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An Oklahoma woman has been awarded $2.5 million after suffering metal blood poisoning from DePuy ASR hip replacements, which a jury found to be defective and unreasonably dangerous.
The verdict came in a lawsuit filed by Andrea Smith, who was received ASR hip implants on each side in October 2006 and February 2007. Smith’s lawsuit indicated that she had to undergo revision surgery to have the implants removed in 2011 and 2012, after high levels of metal ions were found in her blood.
More than 12,000 similar DePuy ASR hip lawsuits have been filed by individuals throughout the United States, following a 2010 recall that was issued due to the high risk of premature failure.
The metal-on-metal hip replacement system was removed from the market after data suggested that about one out of every eight would fail within five years. However, more recent data has suggested that the DePuy hip failure rate may ultimately be substantially higher, likely ending up in the 35% to 45% range.
All of the complaints involve similar allegations that DePuy designed and sold a defective and unreasonably dangerous hip implant. The metal-on-metal design causes the release of metallic debris into the body as the metal parts rub against each other during normal wear and tear, according to claims presented by individuals who experienced catastrophic failure of their implant.
DePuy’s attorneys argued that in Smith’s case, the problems were due to a “toe-in” gait on one side and a medical cable related to a fractured femur that had begun to fray. They argued that the DePuy ASR XL implanted in Smith was not defective.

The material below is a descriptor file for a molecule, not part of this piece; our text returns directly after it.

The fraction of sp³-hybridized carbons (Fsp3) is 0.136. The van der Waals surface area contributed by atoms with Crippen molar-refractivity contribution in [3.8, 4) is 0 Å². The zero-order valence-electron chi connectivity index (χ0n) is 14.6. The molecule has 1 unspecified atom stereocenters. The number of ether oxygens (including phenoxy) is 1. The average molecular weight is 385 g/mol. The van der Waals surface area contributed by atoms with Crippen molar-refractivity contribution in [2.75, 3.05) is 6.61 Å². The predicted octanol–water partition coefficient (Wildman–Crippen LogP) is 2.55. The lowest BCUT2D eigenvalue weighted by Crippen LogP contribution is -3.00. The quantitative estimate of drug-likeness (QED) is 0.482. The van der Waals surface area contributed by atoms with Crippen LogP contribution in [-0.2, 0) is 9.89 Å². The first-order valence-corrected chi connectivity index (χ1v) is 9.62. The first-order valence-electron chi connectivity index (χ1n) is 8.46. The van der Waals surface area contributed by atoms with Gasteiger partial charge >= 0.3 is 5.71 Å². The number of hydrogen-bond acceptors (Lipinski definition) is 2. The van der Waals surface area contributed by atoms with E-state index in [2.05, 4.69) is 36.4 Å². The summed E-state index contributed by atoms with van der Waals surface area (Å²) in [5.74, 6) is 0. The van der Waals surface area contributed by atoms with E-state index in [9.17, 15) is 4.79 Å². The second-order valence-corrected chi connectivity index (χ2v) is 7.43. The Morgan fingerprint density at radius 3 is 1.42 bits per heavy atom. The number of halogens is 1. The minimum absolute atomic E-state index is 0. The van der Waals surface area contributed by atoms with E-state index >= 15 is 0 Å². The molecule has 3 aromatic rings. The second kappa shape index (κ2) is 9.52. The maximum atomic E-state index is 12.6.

The jury disagreed, and sided with Smith, determining that the DePuy ASR XL is a defectively designed hip implant. However, the jury rendered defense verdicts on charges of negligence and failure to warn. It returned an award of $2.5 million in compensatory damages for Smith.
DePuy ASR Hip Settlement Agreement
The trial comes after DePuy agreed to settle thousands of ASR cases for more than $3 billion. However, some plaintiffs have elected not to participate in the settlement program and are continuing to pursue their claims individually.
After an initial agreement was announced in 2013, resolving claims for individuals who required revision surgery prior to August 31, 2013, the manufacturer has reportedly agreed to settle additional claims that did not initially qualify. However, the agreement still leaves several thousand cases unresolved, mainly involving individuals who filed a lawsuit prior to experiencing problems that resulted in the need to remove or revise the faulty metal-on-metal implant.
Non-revised plaintiffs who elect to dismiss their cases will be allowed to refile in the future, as long as they bring the new complaint within one year after they undergo ASR revision surgery or within six months of being told that it is too risk for them to undergo revision surgery.
Given the large number of implants still in place throughout the United States, it is expected that DePuy ASR hips will continue to fail over the coming years, which is likely to lead to new claims and future hip settlements being paid by the manufacturer.